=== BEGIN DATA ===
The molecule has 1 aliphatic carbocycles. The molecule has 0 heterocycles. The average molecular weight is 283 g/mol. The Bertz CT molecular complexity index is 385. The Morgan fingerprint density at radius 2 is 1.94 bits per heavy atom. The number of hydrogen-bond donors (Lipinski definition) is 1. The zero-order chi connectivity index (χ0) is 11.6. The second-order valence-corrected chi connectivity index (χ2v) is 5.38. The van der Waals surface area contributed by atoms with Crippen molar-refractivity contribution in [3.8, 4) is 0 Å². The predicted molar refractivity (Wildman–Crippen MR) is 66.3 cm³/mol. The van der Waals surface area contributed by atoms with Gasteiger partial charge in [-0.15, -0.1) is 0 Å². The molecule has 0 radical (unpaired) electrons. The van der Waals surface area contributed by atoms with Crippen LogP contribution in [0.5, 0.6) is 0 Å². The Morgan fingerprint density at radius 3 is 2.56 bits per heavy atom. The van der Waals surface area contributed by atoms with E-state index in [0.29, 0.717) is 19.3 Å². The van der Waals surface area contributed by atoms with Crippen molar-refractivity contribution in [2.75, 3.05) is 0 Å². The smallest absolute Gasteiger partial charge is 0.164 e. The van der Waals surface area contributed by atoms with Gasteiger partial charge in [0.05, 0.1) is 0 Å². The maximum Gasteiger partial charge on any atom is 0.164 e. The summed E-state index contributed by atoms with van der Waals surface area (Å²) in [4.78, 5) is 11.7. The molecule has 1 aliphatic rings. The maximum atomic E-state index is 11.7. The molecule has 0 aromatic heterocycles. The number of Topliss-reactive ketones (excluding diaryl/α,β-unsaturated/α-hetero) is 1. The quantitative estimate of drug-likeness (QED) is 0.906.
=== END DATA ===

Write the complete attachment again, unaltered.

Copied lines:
The molecule has 1 aliphatic carbocycles. The molecule has 0 heterocycles. The average molecular weight is 283 g/mol. The Bertz CT molecular complexity index is 385. The Morgan fingerprint density at radius 2 is 1.94 bits per heavy atom. The number of hydrogen-bond donors (Lipinski definition) is 1. The zero-order chi connectivity index (χ0) is 11.6. The second-order valence-corrected chi connectivity index (χ2v) is 5.38. The van der Waals surface area contributed by atoms with Crippen molar-refractivity contribution in [3.8, 4) is 0 Å². The predicted molar refractivity (Wildman–Crippen MR) is 66.3 cm³/mol. The van der Waals surface area contributed by atoms with Gasteiger partial charge in [-0.15, -0.1) is 0 Å². The molecule has 0 radical (unpaired) electrons. The van der Waals surface area contributed by atoms with Crippen LogP contribution in [0.5, 0.6) is 0 Å². The Morgan fingerprint density at radius 3 is 2.56 bits per heavy atom. The van der Waals surface area contributed by atoms with E-state index in [0.29, 0.717) is 19.3 Å². The van der Waals surface area contributed by atoms with Crippen molar-refractivity contribution in [2.75, 3.05) is 0 Å². The smallest absolute Gasteiger partial charge is 0.164 e. The van der Waals surface area contributed by atoms with Gasteiger partial charge in [0.05, 0.1) is 0 Å². The maximum Gasteiger partial charge on any atom is 0.164 e. The summed E-state index contributed by atoms with van der Waals surface area (Å²) in [4.78, 5) is 11.7. The molecule has 1 aliphatic rings. The maximum atomic E-state index is 11.7. The molecule has 0 aromatic heterocycles. The number of Topliss-reactive ketones (excluding diaryl/α,β-unsaturated/α-hetero) is 1. The quantitative estimate of drug-likeness (QED) is 0.906.